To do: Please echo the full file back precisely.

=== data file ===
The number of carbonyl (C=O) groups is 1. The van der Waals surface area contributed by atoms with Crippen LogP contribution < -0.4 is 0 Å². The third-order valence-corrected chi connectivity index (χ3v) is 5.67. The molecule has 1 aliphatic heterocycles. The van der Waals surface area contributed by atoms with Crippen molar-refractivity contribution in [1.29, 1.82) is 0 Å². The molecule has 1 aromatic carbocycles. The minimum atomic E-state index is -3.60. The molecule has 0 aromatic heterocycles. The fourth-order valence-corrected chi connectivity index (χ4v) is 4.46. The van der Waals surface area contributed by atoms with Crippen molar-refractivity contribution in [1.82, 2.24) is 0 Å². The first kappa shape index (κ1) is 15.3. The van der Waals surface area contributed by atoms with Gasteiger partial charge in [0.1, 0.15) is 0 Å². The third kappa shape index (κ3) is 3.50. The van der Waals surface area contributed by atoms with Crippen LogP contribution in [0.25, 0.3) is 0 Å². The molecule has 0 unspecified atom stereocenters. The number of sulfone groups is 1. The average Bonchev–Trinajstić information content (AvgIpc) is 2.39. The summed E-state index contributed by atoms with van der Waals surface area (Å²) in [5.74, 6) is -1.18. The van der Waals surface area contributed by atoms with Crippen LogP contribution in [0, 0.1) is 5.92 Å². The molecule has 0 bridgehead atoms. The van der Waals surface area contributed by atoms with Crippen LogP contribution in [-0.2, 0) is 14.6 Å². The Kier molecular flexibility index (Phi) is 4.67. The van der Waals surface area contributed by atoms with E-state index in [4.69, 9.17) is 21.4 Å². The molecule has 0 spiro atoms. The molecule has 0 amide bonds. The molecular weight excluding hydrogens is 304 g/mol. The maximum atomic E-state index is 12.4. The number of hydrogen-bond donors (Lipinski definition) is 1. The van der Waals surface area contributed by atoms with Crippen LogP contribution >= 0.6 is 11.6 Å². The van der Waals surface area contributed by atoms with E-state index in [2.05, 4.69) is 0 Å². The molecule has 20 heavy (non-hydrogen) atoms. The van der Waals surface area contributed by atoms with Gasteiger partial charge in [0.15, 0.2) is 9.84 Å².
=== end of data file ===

The number of carbonyl (C=O) groups is 1. The van der Waals surface area contributed by atoms with Crippen LogP contribution < -0.4 is 0 Å². The third-order valence-corrected chi connectivity index (χ3v) is 5.67. The molecule has 1 aliphatic heterocycles. The van der Waals surface area contributed by atoms with Crippen molar-refractivity contribution in [1.29, 1.82) is 0 Å². The molecule has 1 aromatic carbocycles. The minimum atomic E-state index is -3.60. The molecule has 0 aromatic heterocycles. The fourth-order valence-corrected chi connectivity index (χ4v) is 4.46. The van der Waals surface area contributed by atoms with Crippen molar-refractivity contribution in [1.82, 2.24) is 0 Å². The first kappa shape index (κ1) is 15.3. The van der Waals surface area contributed by atoms with Gasteiger partial charge in [0.1, 0.15) is 0 Å². The third kappa shape index (κ3) is 3.50. The van der Waals surface area contributed by atoms with Crippen LogP contribution in [0.25, 0.3) is 0 Å². The molecule has 0 unspecified atom stereocenters. The number of sulfone groups is 1. The average Bonchev–Trinajstić information content (AvgIpc) is 2.39. The summed E-state index contributed by atoms with van der Waals surface area (Å²) in [5.74, 6) is -1.18. The van der Waals surface area contributed by atoms with Crippen LogP contribution in [0, 0.1) is 5.92 Å². The molecule has 0 bridgehead atoms. The van der Waals surface area contributed by atoms with Crippen LogP contribution in [-0.2, 0) is 14.6 Å². The Kier molecular flexibility index (Phi) is 4.67. The van der Waals surface area contributed by atoms with E-state index in [4.69, 9.17) is 21.4 Å². The molecule has 0 spiro atoms. The molecule has 0 amide bonds. The molecular weight excluding hydrogens is 304 g/mol. The maximum atomic E-state index is 12.4. The number of hydrogen-bond donors (Lipinski definition) is 1. The van der Waals surface area contributed by atoms with Crippen LogP contribution >= 0.6 is 11.6 Å². The van der Waals surface area contributed by atoms with E-state index in [2.05, 4.69) is 0 Å². The molecule has 20 heavy (non-hydrogen) atoms. The van der Waals surface area contributed by atoms with Gasteiger partial charge in [0.15, 0.2) is 9.84 Å².